The term “philosophy” was coined by Pythagoras around 500 BC, but the actual concept dates back even further, to the days of Ancient Egypt. Ancient religions accounted for explanations of weather and biology, but when it came to questions of human behavior and meaning, philosophy was the answer. An Egyptian minister named Ptahhotep wrote “The Maxims of Ptahhotep” in the 28th century BC, and though the book was said to be the teachings of the goddess Maat, it dealt with topics such as social order, self-control, and Egyptian wisdom. Thus, a social philosophy was born.
It speaks to the core of human nature that before any largely significant medical, scientific, or technological advances (albeit the wheel or fire), scholars sought answers to large questions about humanity as whole, and smaller questions about human interaction within society. We have a central need for a system of beliefs or principles to guide us, and following these principles underlines the fundamentals of self-fulfillment. Fast-forward a few millennia, and the same holds true to company culture. A clear corporate culture leads to employees that are confident in their decision-making, and employers that are confident in their employees. Company philosophies usually aren’t as direct as “this is how we believe we should operate, you should believe it too.” Those are rules-- a company philosophy is an intangible vibe or culture that corresponds to the core concept of your brand. So how you do you cultivate a philosophy without forcing it?
First, let’s look at what isn’t philosophy: your best practices, and your brand identity. These things are mere extensions of your ideology, and though they should be clear and consistent, they aren’t enough to instill an active mindset in your workforce. A brief anecdote:
A woman ordered shoes for her husband from Zappos. Before they arrived, he died in a car crash. She called customer service to explain the situation. The next day, flowers showed up on her doorstep from Zappos. The flowers were paid for by the company, but the customer service rep never consulted a supervisor.
The customer service representative was acting on Zappos’ philosophy of going “above and beyond the average level of service to create an emotional impact on the receiver.” She didn’t need to contact a supervisor, because she was so imbued with the company mindset, she knew she was doing the right thing. This level of employee confidence doesn’t come from a mission statement posted on a website, it comes from an inherent understanding of the company’s core principles-- principles that must be felt to be fully understood. There are a few key elements to successfully developing a company philosophy:
Lead by example. Maybe you have a philosophy of rational egoism, to protect company assets at all costs. Maybe you have an altruistic mindset, and want to help people no matter the financial cost. Whatever it may be, make sure you act the way you expect your employees to act, because they will always follow your example.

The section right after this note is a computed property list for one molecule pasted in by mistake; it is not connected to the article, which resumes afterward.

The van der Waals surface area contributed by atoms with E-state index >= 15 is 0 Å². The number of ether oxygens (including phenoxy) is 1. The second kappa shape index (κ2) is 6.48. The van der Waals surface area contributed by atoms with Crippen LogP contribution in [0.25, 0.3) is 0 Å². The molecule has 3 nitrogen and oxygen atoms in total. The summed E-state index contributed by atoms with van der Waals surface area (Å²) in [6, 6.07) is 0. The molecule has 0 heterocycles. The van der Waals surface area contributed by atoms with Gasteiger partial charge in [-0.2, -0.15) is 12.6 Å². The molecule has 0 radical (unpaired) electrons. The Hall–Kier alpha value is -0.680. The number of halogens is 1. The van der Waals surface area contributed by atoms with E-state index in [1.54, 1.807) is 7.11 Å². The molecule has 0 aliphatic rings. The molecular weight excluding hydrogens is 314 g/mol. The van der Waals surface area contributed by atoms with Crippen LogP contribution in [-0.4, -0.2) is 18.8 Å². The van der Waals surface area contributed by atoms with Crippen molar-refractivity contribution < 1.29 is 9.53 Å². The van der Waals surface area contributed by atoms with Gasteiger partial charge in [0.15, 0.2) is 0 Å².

Keep it simple. Even if you bullet all the perceived elements of your company philosophy and send out a memo, it won’t help if it’s too multifaceted or filled with exceptions. Consider developing a philosophy based around the fewest words possible, and demonstrate it through actions rather than memos. Example: “Be Kind.”
Hire the right people. Like all of these, this element seems obvious, but people have differing ideas of the definition of “right.” If you’re a small-town, community-focused credit union looking to increase profits, don’t hire a shark-- hire someone that’s just as passionate about the community. They’ll both focus on growth, but the second person will do it for the right reasons. This is most important when hiring HR employees, as they often handle hiring and communicating the company philosophy internally.
Don’t force it. Company culture should be felt, and by preaching philosophy, you risk coming across as didactic. At New Belgium Brewing, CEO Kim Jordan doesn’t have employees-- she has co-workers, a distinction that’s part of New Belgium’s culture of involving everyone in the decision-making process. To quote Harvey Firestone, “Success is the sum of details.”
For a closer example of company philosophy, employees at The Pod Advertising are known as “peas.” Peas have:
This acronym isn’t a mandate of company philosophy-- rather it’s a general guideline to have in mind when hiring interns and employees. It demonstrates to everyone that we aren’t necessarily looking for the “perfect” employee, but for free-thinkers with a passion, and that passion doesn’t have to be advertising! The best employees find ways to infuse their passions into their work with great success.
Developing a company philosophy can be difficult, because forcing it will always cause it to flounder-- however, when you’ve achieved implementation of a philosophy, you’ll feel its success. High quality internal branding can help. If you’re looking for Blooming Creative Solutions to any marketing problems, contact The Pod Advertising!